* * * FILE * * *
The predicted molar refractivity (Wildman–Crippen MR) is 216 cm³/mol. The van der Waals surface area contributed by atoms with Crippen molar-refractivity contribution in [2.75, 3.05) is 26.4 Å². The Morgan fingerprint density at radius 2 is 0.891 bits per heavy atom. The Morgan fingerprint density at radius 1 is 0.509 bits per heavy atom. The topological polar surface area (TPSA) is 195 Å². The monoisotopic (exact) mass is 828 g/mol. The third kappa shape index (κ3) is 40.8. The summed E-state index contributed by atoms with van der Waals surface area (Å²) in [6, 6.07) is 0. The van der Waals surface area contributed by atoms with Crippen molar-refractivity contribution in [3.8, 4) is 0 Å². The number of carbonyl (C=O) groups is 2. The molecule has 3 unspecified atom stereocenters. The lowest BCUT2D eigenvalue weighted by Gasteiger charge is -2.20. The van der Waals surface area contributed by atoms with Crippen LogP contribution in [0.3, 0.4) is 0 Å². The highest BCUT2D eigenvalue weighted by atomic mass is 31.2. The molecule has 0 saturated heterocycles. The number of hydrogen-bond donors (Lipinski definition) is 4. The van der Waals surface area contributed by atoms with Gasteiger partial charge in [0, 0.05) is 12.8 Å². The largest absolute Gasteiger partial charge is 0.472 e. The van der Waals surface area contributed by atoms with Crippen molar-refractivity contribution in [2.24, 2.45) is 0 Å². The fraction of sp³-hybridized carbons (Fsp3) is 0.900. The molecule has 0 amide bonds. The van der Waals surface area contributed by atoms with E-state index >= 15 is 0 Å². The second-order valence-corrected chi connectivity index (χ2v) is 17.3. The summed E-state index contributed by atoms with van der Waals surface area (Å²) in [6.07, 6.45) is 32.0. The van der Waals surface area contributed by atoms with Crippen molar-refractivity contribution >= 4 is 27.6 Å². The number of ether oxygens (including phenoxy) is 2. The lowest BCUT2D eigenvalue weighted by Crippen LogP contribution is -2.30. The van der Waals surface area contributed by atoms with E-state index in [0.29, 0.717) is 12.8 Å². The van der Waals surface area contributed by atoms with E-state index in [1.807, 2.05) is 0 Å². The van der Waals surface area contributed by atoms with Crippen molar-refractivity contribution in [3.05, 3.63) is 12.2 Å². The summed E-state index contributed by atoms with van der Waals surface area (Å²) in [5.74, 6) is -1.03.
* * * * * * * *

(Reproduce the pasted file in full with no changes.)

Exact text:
The predicted molar refractivity (Wildman–Crippen MR) is 216 cm³/mol. The van der Waals surface area contributed by atoms with Crippen molar-refractivity contribution in [2.75, 3.05) is 26.4 Å². The Morgan fingerprint density at radius 2 is 0.891 bits per heavy atom. The Morgan fingerprint density at radius 1 is 0.509 bits per heavy atom. The topological polar surface area (TPSA) is 195 Å². The monoisotopic (exact) mass is 828 g/mol. The third kappa shape index (κ3) is 40.8. The summed E-state index contributed by atoms with van der Waals surface area (Å²) in [6, 6.07) is 0. The van der Waals surface area contributed by atoms with Crippen molar-refractivity contribution in [3.8, 4) is 0 Å². The number of carbonyl (C=O) groups is 2. The molecule has 3 unspecified atom stereocenters. The lowest BCUT2D eigenvalue weighted by Gasteiger charge is -2.20. The van der Waals surface area contributed by atoms with Crippen LogP contribution in [0.3, 0.4) is 0 Å². The highest BCUT2D eigenvalue weighted by atomic mass is 31.2. The molecule has 0 saturated heterocycles. The number of hydrogen-bond donors (Lipinski definition) is 4. The van der Waals surface area contributed by atoms with Gasteiger partial charge in [0, 0.05) is 12.8 Å². The largest absolute Gasteiger partial charge is 0.472 e. The van der Waals surface area contributed by atoms with Crippen molar-refractivity contribution in [2.24, 2.45) is 0 Å². The fraction of sp³-hybridized carbons (Fsp3) is 0.900. The molecule has 0 amide bonds. The van der Waals surface area contributed by atoms with E-state index >= 15 is 0 Å². The second-order valence-corrected chi connectivity index (χ2v) is 17.3. The summed E-state index contributed by atoms with van der Waals surface area (Å²) in [6.07, 6.45) is 32.0. The van der Waals surface area contributed by atoms with Crippen molar-refractivity contribution >= 4 is 27.6 Å². The number of ether oxygens (including phenoxy) is 2. The lowest BCUT2D eigenvalue weighted by Crippen LogP contribution is -2.30. The van der Waals surface area contributed by atoms with E-state index in [0.29, 0.717) is 12.8 Å². The van der Waals surface area contributed by atoms with E-state index in [1.807, 2.05) is 0 Å². The van der Waals surface area contributed by atoms with Crippen molar-refractivity contribution in [3.05, 3.63) is 12.2 Å². The summed E-state index contributed by atoms with van der Waals surface area (Å²) in [5.74, 6) is -1.03.